It is not only the testosterone-driven men's rallies that have been opposing the US-led war against Iraq. Women in Pakistan have been in the forefront of anti-war protests organized by both sides of the ideological divide - the religious right and the liberal left.
Pakistani women may argue against the war at a different plane in line with their ideological inclinations, but what is common is their anger at the American aggression on Iraq. They are venting it side by side with men, outside in the streets and inside in Parliament. Women parliamentarians were very vocal when Parliament debated the position of the government on the Iraq issue.
"We must side with the principle of collective intellect. Since the war on Iraq is not sanctioned by the United Nations Security Council, it is a unilateral war that we should oppose," argued Ayla Malik, a woman legislator who won a general seat in 2002 elections.
Outside in the streets, thousands of women joined the "Million March" called by the religious parties alliance - Muttahida Majlis-i-Amal (MMA) - in the southern port city of Karachi last month, holding anti-US placards and chanting slogans. Similar MMA marches in other cities also witnessed a sizeable number of women participants, though veiled and segregated from men.
"This is the American war against Islam. We believe that extremist Christians and Jews have joined hands to equalize historical scores," said veiled Syeda Aneesa, a member of Pakistan's most organized religious party, Jamaat-i-Islami. "We all need to oppose it with unity."
On the other hand, NGOs and other civil society organizations, which represent the progressive face of the society, oppose the war as the one fought for economic gains and an offshoot of the US policy of American imperialism. These organizations have been holding smaller anti-war protest rallies throughout the country for the last couple of months, with women acting as organizers, participants and speakers.
Aurat Foundation, the frontline women's rights group in the country, has been holding rallies and meetings of women in remote towns in Sindh and Balochistan provinces with a view to giving the anti-war and pro-peace sentiment a larger ownership.
"It is the war for the control of oil and natural resources. We should not confuse it as a war between Islam and Christianity. Just look at the anti-war wave that has gripped the societies and countries that are predominantly Christian," commented Dr Fauzia Saeed, country director of ActionAid Pakistan, an organization that works for rights-based community development. Dr Saeed believes it is time people around the world stopped glorifying wars and started romanticizing peace instead. "We can stop wars through investing in strengthening civil society around the world," she said.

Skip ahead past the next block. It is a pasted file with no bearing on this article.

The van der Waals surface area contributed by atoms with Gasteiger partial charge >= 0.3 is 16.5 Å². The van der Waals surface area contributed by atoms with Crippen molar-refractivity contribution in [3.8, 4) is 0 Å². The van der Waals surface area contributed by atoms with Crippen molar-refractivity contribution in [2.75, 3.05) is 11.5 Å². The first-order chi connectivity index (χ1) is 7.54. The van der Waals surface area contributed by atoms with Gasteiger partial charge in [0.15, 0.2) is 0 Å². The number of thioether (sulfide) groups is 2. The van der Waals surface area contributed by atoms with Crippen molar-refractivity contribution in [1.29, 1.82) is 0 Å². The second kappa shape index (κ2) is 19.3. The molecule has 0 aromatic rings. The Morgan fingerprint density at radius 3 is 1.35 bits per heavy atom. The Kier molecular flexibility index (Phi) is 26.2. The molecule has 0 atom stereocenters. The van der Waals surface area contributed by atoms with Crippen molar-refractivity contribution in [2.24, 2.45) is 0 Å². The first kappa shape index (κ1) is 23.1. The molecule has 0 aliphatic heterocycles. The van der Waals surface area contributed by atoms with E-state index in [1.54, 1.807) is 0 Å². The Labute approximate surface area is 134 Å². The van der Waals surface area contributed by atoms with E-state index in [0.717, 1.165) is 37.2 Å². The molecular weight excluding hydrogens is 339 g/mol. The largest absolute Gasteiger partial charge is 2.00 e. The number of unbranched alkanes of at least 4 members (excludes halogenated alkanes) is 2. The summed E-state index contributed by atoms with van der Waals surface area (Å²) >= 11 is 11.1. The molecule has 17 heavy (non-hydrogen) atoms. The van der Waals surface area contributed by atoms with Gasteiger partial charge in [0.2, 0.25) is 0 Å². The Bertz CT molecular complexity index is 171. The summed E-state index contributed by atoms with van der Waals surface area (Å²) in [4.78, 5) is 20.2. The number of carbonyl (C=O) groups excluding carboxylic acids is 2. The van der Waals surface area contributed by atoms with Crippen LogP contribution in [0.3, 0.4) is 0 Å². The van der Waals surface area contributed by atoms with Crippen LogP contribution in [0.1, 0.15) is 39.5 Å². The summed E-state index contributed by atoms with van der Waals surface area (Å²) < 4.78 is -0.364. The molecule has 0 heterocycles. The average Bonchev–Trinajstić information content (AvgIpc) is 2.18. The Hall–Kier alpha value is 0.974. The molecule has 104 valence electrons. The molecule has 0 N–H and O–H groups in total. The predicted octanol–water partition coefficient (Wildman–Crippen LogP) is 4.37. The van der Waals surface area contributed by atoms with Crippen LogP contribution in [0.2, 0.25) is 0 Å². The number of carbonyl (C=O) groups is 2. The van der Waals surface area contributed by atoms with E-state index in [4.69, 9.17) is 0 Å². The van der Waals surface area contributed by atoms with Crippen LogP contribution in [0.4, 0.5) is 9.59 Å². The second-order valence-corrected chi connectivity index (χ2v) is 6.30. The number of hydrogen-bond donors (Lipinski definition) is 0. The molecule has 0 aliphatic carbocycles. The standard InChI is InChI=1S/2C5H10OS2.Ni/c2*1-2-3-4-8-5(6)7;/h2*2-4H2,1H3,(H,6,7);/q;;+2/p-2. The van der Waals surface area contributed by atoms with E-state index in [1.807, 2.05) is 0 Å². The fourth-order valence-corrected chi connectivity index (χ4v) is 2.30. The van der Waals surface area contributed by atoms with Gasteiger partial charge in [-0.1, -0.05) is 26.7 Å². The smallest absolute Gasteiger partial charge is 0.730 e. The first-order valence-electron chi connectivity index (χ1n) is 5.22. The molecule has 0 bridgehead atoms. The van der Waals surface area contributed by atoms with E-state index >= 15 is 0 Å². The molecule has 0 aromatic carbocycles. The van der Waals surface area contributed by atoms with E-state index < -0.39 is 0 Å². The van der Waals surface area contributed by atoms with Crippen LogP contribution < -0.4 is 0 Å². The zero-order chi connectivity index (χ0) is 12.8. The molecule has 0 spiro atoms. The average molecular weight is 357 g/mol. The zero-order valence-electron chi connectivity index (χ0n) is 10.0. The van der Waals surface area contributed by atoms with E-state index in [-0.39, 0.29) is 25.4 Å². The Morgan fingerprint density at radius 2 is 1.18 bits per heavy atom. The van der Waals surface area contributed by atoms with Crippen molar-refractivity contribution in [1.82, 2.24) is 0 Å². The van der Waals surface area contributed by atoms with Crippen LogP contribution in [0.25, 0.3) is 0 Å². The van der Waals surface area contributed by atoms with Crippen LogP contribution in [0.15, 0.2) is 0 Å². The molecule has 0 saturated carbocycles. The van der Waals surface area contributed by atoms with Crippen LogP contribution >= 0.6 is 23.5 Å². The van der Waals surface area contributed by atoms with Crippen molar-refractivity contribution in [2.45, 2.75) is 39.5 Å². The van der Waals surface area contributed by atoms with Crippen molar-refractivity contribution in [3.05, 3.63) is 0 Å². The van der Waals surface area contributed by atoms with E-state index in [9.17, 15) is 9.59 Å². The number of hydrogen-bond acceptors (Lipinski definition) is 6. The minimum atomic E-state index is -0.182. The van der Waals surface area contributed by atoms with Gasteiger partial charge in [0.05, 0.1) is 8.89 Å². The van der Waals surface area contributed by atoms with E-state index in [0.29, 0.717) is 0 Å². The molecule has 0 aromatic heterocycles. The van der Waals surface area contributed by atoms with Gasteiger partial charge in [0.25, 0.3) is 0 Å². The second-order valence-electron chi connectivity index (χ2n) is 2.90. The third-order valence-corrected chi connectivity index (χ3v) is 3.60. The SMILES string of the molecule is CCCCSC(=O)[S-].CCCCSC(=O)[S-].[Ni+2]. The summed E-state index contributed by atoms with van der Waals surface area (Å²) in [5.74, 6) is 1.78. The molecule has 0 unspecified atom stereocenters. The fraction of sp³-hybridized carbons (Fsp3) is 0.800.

While their logic to oppose the war may be different, the two ideological extremes have finally agreed that the best way to oppose it is through the boycott of American and British products. The calls of product boycott, raised by both religious parties and civil society groups, sound sensible against the backdrop of angry protests over the past few months that only let people vent their anger without leading them to any action.
"We need to canalize public anger in a way that really makes an impact. Right now, they are angry, but they don't know what to do with it," said Asim Sajjad Akhtar, who heads People's Rights Movement, an umbrella organization of trade unions and other interest groups.
"Our reaction to an irrational war must be rational. We cannot go on sloganeering against the US and its allies without taking any action that could hurt them," said Akhtar, referring to similar actions being taken all over the world, particularly in Europe. "Hurting American corporate interests means hurting their geo-strategic interests."
The religious right, which had earlier been hurling rhetorical Jihad calls against the US, has also opted to adopt this more action-oriented product boycott call. "We must use this opportunity when people are motivated to convince them to give up buying American products," said a spokesperson for MMA.
The boycott call resulted in a prompt response. While the religious parties are targeting Pepsi and Coke, civil society organizations in Islamabad are focusing on American food chains. A group of young people - mostly women - has been picketing outside KFC (Kentucky Fried Chicken) and Pizza Hut outlets for several days. They are convinced they are doing the right thing by persuading people not to enter these outlets, as a means to register their protest against the war on Iraq.
Each time their arguments convince a potential customer, their victory gives them fresh impetus. "It is difficult but not impossible to make people turn away from these food chains, especially in Islamabad, the city of the elite, where children grow up with symbols of an American lifestyle and speak English with an American accent," said a woman, picketing outside KFC. She wouldn't divulge her name; it is irrelevant, she said, what is relevant is "our action".
Standing beside her was 15-year-old Huda, who said KFC policies were as hypocritical as that of the Americans. "Its mascot 'Chickie the chicken' advocates that you come in and eat its own kind." Her logic was convincing enough for a couple to turn away.